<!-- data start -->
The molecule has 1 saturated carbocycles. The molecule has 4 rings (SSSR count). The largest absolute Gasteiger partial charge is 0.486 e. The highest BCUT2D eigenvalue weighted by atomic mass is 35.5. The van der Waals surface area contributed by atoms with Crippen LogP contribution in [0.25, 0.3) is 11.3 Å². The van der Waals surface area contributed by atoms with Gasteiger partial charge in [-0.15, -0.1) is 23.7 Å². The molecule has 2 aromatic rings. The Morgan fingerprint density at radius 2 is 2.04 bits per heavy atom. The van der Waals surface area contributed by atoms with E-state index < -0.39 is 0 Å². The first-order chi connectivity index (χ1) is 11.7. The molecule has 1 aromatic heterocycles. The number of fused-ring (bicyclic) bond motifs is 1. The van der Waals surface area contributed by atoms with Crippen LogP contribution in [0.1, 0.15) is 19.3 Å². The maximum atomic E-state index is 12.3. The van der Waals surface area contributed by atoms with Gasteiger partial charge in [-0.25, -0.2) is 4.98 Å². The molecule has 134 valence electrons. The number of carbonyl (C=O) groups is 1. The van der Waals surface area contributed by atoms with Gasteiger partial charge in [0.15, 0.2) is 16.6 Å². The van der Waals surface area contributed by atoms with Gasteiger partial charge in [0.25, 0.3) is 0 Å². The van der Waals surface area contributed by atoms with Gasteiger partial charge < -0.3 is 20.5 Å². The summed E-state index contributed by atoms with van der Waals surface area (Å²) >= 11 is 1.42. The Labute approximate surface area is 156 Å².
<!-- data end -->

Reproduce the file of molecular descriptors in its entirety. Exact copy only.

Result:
The molecule has 1 saturated carbocycles. The molecule has 4 rings (SSSR count). The largest absolute Gasteiger partial charge is 0.486 e. The highest BCUT2D eigenvalue weighted by atomic mass is 35.5. The van der Waals surface area contributed by atoms with Crippen LogP contribution in [0.25, 0.3) is 11.3 Å². The van der Waals surface area contributed by atoms with Gasteiger partial charge in [-0.15, -0.1) is 23.7 Å². The molecule has 2 aromatic rings. The Morgan fingerprint density at radius 2 is 2.04 bits per heavy atom. The van der Waals surface area contributed by atoms with E-state index < -0.39 is 0 Å². The first-order chi connectivity index (χ1) is 11.7. The molecule has 1 aromatic heterocycles. The number of fused-ring (bicyclic) bond motifs is 1. The van der Waals surface area contributed by atoms with Crippen LogP contribution in [0.1, 0.15) is 19.3 Å². The maximum atomic E-state index is 12.3. The van der Waals surface area contributed by atoms with Gasteiger partial charge in [-0.25, -0.2) is 4.98 Å². The molecule has 134 valence electrons. The number of carbonyl (C=O) groups is 1. The van der Waals surface area contributed by atoms with Gasteiger partial charge in [0.15, 0.2) is 16.6 Å². The van der Waals surface area contributed by atoms with Gasteiger partial charge in [0.25, 0.3) is 0 Å². The van der Waals surface area contributed by atoms with Gasteiger partial charge < -0.3 is 20.5 Å². The summed E-state index contributed by atoms with van der Waals surface area (Å²) >= 11 is 1.42. The Labute approximate surface area is 156 Å².